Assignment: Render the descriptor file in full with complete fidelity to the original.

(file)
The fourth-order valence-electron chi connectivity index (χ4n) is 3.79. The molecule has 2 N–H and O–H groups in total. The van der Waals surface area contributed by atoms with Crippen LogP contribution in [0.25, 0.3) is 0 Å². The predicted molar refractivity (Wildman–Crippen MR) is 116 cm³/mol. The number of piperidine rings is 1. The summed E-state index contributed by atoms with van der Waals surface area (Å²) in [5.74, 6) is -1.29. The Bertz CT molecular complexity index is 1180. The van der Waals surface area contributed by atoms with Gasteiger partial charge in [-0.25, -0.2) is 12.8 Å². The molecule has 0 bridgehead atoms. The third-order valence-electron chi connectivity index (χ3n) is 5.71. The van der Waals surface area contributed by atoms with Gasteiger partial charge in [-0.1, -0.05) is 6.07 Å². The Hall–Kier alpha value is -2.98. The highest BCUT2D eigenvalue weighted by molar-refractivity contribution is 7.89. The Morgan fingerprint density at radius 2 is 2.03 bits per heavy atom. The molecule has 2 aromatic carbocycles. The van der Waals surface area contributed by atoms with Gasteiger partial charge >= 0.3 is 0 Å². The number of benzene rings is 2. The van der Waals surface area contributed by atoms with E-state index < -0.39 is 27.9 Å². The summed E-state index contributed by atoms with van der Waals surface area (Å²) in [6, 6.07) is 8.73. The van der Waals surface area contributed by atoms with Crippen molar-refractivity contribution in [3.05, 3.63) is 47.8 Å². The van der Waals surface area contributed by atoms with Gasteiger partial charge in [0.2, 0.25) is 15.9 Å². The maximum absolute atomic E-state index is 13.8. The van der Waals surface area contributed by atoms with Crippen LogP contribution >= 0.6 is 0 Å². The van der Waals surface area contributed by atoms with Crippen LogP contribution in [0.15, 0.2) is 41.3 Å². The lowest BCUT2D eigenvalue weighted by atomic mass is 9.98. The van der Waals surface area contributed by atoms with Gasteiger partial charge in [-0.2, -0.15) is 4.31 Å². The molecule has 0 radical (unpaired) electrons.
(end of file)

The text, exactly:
The fourth-order valence-electron chi connectivity index (χ4n) is 3.79. The molecule has 2 N–H and O–H groups in total. The van der Waals surface area contributed by atoms with Crippen LogP contribution in [0.25, 0.3) is 0 Å². The predicted molar refractivity (Wildman–Crippen MR) is 116 cm³/mol. The number of piperidine rings is 1. The summed E-state index contributed by atoms with van der Waals surface area (Å²) in [5.74, 6) is -1.29. The Bertz CT molecular complexity index is 1180. The van der Waals surface area contributed by atoms with Gasteiger partial charge in [-0.25, -0.2) is 12.8 Å². The molecule has 0 bridgehead atoms. The third-order valence-electron chi connectivity index (χ3n) is 5.71. The van der Waals surface area contributed by atoms with Gasteiger partial charge in [-0.1, -0.05) is 6.07 Å². The Hall–Kier alpha value is -2.98. The highest BCUT2D eigenvalue weighted by molar-refractivity contribution is 7.89. The Morgan fingerprint density at radius 2 is 2.03 bits per heavy atom. The molecule has 2 aromatic carbocycles. The van der Waals surface area contributed by atoms with Gasteiger partial charge >= 0.3 is 0 Å². The number of benzene rings is 2. The van der Waals surface area contributed by atoms with E-state index < -0.39 is 27.9 Å². The summed E-state index contributed by atoms with van der Waals surface area (Å²) in [6, 6.07) is 8.73. The van der Waals surface area contributed by atoms with Crippen molar-refractivity contribution in [3.05, 3.63) is 47.8 Å². The van der Waals surface area contributed by atoms with Gasteiger partial charge in [0.2, 0.25) is 15.9 Å². The maximum absolute atomic E-state index is 13.8. The van der Waals surface area contributed by atoms with Crippen LogP contribution >= 0.6 is 0 Å². The van der Waals surface area contributed by atoms with Crippen LogP contribution in [0.15, 0.2) is 41.3 Å². The lowest BCUT2D eigenvalue weighted by atomic mass is 9.98. The van der Waals surface area contributed by atoms with Gasteiger partial charge in [-0.2, -0.15) is 4.31 Å². The molecule has 0 radical (unpaired) electrons.